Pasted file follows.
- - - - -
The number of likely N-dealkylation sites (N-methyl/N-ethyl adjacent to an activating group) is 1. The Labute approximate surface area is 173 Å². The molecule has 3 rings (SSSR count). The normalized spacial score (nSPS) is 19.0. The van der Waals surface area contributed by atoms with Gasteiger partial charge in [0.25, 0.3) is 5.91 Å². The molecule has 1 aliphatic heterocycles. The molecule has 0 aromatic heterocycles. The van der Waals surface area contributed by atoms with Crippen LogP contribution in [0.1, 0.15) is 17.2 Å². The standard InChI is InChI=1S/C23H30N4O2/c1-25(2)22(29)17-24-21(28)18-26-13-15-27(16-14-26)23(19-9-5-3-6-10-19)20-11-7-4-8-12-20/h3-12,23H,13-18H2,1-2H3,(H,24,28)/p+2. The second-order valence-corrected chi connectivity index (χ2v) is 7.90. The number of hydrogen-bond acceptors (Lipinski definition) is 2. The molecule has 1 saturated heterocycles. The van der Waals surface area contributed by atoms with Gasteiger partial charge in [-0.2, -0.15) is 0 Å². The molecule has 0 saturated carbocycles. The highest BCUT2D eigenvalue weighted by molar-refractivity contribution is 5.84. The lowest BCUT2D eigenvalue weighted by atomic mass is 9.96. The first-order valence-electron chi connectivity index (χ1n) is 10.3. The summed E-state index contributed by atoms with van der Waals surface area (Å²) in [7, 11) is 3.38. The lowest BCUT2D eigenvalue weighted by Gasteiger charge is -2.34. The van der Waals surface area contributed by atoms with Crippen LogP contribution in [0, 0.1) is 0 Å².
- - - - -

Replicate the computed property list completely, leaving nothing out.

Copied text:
The number of likely N-dealkylation sites (N-methyl/N-ethyl adjacent to an activating group) is 1. The Labute approximate surface area is 173 Å². The molecule has 3 rings (SSSR count). The normalized spacial score (nSPS) is 19.0. The van der Waals surface area contributed by atoms with Gasteiger partial charge in [0.25, 0.3) is 5.91 Å². The molecule has 1 aliphatic heterocycles. The molecule has 0 aromatic heterocycles. The van der Waals surface area contributed by atoms with Crippen LogP contribution in [0.1, 0.15) is 17.2 Å². The standard InChI is InChI=1S/C23H30N4O2/c1-25(2)22(29)17-24-21(28)18-26-13-15-27(16-14-26)23(19-9-5-3-6-10-19)20-11-7-4-8-12-20/h3-12,23H,13-18H2,1-2H3,(H,24,28)/p+2. The second-order valence-corrected chi connectivity index (χ2v) is 7.90. The number of hydrogen-bond acceptors (Lipinski definition) is 2. The molecule has 1 saturated heterocycles. The van der Waals surface area contributed by atoms with Gasteiger partial charge in [-0.2, -0.15) is 0 Å². The molecule has 0 saturated carbocycles. The highest BCUT2D eigenvalue weighted by molar-refractivity contribution is 5.84. The lowest BCUT2D eigenvalue weighted by atomic mass is 9.96. The first-order valence-electron chi connectivity index (χ1n) is 10.3. The summed E-state index contributed by atoms with van der Waals surface area (Å²) in [7, 11) is 3.38. The lowest BCUT2D eigenvalue weighted by Gasteiger charge is -2.34. The van der Waals surface area contributed by atoms with Crippen LogP contribution in [0, 0.1) is 0 Å².